The Blade Itself by Joe Abercrombie
Oh God I love starting a new fantasy series so much; that sense of potential and possibility is thrilling to me, and Joe Abercrombie’s The Blade Itself, the first in his ‘The First Law’ trilogy, kept me entertained pretty much the entire way through. Abercrombie is definitely part of the Martin/Erikson breed of fantasy writers, rather than the slightly more mythical and optimistic Sanderson/Rothfuss crowd. For those who like their fantasy bloody and dark, The Blade Itself will be just for them.
The Blade Itself primarily concerns itself with the ‘Union’, an empire with its base in the centre of the world, which has spread it’s imperial limbs outwards. It is still recovering from a brutal war ten years before with the desert Empire of Gurkhul to the south, and now finds itself at risk from both sides, as the King of the North Bethod seeks to liberate the imperial province of Angland and the new Gurkhish Emperor musters his forces to retake the Union city of Dagoska. Similarly to Martin’s setting, magic has largely faded from the world of ‘The First Law’, although it certainly plays a larger role than it does in ‘A Song of Ice and Fire.’ Although there’s little obviously unique in Abercrombie’s setting, his world building is good, and I was certainly drawn into the setting. Lots is hinted at but not revealed yet, so I’m confident that there’s more interesting stuff to come in the following novels.
The Blade Itself primarily follows three characters; Jezal dan Luthar is an arrogant Union nobleman and military officer who is being trained for the annual fencing contest in the Union capitol of Adua. Sand dan Glokta was a decorated military officer, and former victor of the fencing contest himself, who had been captured and horrible tortured by the Gurkhish in the previous war. Crippled by his ordeal, Glokta finds his new calling as a torturer himself, a job for which he is uniquely qualified. Logen Ninefingers is a Northern ‘barbarian’ with a terrifying reputation, but as we find him he is much calmer and philosophical. Logen is summoned to meet Bayaz, an ancient wizard known as the ‘First of the Magi’, due to his unique ability to speak to spirits. As well as these three primary leads, we also have a handful of POVs from the Dogman, a former companion of Logen’s, Collem West, a rare Union commoner who gained high military rank, and Ferro Maljinn, a former Gurkhish slave out for vengeance upon her cruel masters.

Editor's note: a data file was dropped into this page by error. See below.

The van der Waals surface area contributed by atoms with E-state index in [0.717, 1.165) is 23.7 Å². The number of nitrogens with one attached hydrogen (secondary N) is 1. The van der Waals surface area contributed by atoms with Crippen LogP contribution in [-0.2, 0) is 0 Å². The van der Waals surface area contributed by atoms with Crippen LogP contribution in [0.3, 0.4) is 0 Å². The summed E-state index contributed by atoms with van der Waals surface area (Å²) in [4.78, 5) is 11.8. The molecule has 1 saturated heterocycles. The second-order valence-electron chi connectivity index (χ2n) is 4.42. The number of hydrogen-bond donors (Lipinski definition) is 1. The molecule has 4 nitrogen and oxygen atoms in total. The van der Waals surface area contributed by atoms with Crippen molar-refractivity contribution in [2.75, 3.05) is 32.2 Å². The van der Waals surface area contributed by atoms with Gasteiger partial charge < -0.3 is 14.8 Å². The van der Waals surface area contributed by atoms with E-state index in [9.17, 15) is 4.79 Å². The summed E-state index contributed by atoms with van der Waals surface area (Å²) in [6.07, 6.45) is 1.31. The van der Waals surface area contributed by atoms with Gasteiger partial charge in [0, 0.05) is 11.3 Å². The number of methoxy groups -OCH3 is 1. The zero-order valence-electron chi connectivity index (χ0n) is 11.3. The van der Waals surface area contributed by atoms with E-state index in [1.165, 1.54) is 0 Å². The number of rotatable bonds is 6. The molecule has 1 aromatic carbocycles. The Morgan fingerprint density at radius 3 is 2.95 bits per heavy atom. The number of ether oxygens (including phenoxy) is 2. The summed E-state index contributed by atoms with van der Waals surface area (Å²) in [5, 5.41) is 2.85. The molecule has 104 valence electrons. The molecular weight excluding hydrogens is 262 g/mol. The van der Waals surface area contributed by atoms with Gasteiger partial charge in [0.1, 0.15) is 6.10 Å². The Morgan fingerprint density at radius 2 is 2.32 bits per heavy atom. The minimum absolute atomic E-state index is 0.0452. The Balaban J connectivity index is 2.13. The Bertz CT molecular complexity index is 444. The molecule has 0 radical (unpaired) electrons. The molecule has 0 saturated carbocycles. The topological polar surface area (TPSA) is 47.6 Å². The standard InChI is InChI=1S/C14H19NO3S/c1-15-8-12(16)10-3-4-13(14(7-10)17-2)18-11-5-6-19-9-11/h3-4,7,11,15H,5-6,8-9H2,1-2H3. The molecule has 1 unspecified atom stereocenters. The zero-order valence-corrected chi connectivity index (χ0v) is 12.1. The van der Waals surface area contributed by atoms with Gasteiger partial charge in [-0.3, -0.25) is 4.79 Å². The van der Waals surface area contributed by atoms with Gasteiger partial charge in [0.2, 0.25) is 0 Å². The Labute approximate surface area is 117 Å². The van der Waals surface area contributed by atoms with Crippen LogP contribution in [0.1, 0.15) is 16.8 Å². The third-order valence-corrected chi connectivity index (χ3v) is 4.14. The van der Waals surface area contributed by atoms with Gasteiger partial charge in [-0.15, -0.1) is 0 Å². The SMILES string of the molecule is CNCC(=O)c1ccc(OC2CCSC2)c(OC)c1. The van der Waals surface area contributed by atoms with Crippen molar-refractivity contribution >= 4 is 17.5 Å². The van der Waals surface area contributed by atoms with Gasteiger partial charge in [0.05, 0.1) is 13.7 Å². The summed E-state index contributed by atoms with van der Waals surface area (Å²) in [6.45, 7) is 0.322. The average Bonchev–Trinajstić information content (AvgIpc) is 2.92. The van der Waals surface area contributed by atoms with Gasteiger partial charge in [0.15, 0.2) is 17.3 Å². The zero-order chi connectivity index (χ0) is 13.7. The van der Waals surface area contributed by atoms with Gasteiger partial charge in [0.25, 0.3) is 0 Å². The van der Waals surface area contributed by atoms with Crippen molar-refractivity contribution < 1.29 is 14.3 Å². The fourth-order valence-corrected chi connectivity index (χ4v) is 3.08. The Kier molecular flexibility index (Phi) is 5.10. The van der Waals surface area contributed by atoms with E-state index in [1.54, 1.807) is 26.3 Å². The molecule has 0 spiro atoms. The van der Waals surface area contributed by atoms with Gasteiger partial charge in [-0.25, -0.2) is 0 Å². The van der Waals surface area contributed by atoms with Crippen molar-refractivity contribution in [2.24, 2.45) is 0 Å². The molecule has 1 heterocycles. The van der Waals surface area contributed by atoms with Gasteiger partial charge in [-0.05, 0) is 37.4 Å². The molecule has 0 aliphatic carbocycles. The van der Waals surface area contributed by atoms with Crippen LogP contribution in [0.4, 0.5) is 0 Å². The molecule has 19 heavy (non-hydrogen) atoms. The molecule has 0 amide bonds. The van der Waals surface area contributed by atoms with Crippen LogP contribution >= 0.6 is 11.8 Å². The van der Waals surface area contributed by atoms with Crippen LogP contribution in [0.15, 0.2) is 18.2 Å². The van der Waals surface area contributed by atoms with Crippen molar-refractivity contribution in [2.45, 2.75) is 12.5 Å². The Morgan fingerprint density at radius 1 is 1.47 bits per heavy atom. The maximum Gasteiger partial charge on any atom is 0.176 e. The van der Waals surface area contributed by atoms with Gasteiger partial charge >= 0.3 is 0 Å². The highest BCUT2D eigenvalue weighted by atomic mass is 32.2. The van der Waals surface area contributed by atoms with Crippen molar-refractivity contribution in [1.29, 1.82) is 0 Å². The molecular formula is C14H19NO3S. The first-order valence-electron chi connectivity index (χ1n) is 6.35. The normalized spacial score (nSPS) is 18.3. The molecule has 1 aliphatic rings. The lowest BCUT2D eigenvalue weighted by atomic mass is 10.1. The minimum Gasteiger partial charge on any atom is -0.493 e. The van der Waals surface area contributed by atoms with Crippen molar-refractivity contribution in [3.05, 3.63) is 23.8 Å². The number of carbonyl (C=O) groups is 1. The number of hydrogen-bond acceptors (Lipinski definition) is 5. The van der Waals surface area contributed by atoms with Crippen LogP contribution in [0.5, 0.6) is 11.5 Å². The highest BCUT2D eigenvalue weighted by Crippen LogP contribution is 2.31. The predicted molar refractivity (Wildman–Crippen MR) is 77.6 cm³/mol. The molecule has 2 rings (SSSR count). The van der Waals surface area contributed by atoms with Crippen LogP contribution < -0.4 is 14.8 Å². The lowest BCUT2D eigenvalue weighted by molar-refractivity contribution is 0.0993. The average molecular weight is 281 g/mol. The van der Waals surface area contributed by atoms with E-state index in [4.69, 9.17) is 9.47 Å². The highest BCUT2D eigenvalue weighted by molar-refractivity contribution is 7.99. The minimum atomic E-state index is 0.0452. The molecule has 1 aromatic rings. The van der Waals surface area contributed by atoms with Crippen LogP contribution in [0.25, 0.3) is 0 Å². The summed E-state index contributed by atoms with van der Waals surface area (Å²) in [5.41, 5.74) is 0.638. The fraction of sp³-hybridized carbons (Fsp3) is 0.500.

The plot is pleasantly tightly structured, and we’re never really left wondering what the relevance of each story is. The Blade Itself is fundamentally concerned with introducing them to us separately and then bringing them together and watching the sparks fly. Some elements of the story are more interesting than others, with Logen’s story with Bayaz standing as probably the best. Although I really liked Inquisitor Glokta as a character, his storyline involving a potential conspiracy against the crown didn’t really hold much interest for me, but hopefully more will come of this in following books. Similarly, Jezal’s training for the Contest lacked any real narrative drive due to how damn unlikeable Jezal is as a character, sapping any investment in this storyline that we might otherwise have had. Still, The Blade Itself is largely compelling stuff, and certainly hooked me for the following books.
Abercrombie writes well for a debut novelist, with pleasantly naturalistic and un-portentous dialogue, with a good eye for comedy as well. He’s less strong on the fight scenes, of which there are many, and are at their best when reserved to a couple of pages, with one chapter long fight scene towards the end being particularly dull and repetitive. Action isn’t an easy thing to get right in print, and Abercrombie wouldn’t be the first to leave me confused and bored during a long action sequence, but I hope that he shows a little more restraint in the following books.
Probably the area in which Abercrombie shines best is in his characterisation, which is almost always on point and successful. Many of his characters are incredibly unlikeable, but still compelling to read, although at times Jezal did try my patience. Logen is a great character too, definitely within the ‘philosopher barbarian’ archetype, but likeable and compelling. I love characters who know they have done terrible things and have to live with their past actions, and Logen fills that role well. My favourite character had to be Glokta however, who does some really horrible things, but still remains sympathetic. His constant internal litany of self loathing and disgust makes him hard to condemn, and although he is constantly straddling that line into irredeemable, he never quite plunges into it, and that tension is at the heart of what I liked about this book.
The Blade Itself is a confident and strong debut which, whilst not without its flaws, manages to exceed them and stand as a compelling and dark read. I’m looking forward to continuing with ‘The First Law’ trilogy, and recommend this book to anyone who enjoys the darker side of epic fantasy.